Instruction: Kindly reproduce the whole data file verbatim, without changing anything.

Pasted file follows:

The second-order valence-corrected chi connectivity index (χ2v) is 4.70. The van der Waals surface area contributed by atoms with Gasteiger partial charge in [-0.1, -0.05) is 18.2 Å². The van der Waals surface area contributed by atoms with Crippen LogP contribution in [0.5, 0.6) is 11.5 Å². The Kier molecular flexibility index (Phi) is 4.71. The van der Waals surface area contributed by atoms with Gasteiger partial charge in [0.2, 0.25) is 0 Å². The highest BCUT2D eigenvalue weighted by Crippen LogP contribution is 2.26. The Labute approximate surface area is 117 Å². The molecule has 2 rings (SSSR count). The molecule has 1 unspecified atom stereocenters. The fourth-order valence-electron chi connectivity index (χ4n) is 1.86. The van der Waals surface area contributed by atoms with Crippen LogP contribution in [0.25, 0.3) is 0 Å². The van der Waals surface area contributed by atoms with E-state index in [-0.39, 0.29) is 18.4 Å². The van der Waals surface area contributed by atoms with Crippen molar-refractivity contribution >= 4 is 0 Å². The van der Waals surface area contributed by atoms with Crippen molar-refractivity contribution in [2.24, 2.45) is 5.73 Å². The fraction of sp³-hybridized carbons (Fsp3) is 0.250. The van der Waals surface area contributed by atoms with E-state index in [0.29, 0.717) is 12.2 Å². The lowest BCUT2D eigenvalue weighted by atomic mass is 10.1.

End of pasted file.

The second-order valence-corrected chi connectivity index (χ2v) is 4.70. The van der Waals surface area contributed by atoms with Gasteiger partial charge in [-0.1, -0.05) is 18.2 Å². The van der Waals surface area contributed by atoms with Crippen LogP contribution in [0.5, 0.6) is 11.5 Å². The Kier molecular flexibility index (Phi) is 4.71. The van der Waals surface area contributed by atoms with Gasteiger partial charge in [0.2, 0.25) is 0 Å². The highest BCUT2D eigenvalue weighted by Crippen LogP contribution is 2.26. The Labute approximate surface area is 117 Å². The molecule has 2 rings (SSSR count). The molecule has 1 unspecified atom stereocenters. The fourth-order valence-electron chi connectivity index (χ4n) is 1.86. The van der Waals surface area contributed by atoms with Crippen LogP contribution in [0.25, 0.3) is 0 Å². The van der Waals surface area contributed by atoms with E-state index in [-0.39, 0.29) is 18.4 Å². The van der Waals surface area contributed by atoms with Crippen molar-refractivity contribution >= 4 is 0 Å². The van der Waals surface area contributed by atoms with Crippen molar-refractivity contribution in [2.24, 2.45) is 5.73 Å². The fraction of sp³-hybridized carbons (Fsp3) is 0.250. The van der Waals surface area contributed by atoms with E-state index in [0.29, 0.717) is 12.2 Å². The lowest BCUT2D eigenvalue weighted by atomic mass is 10.1.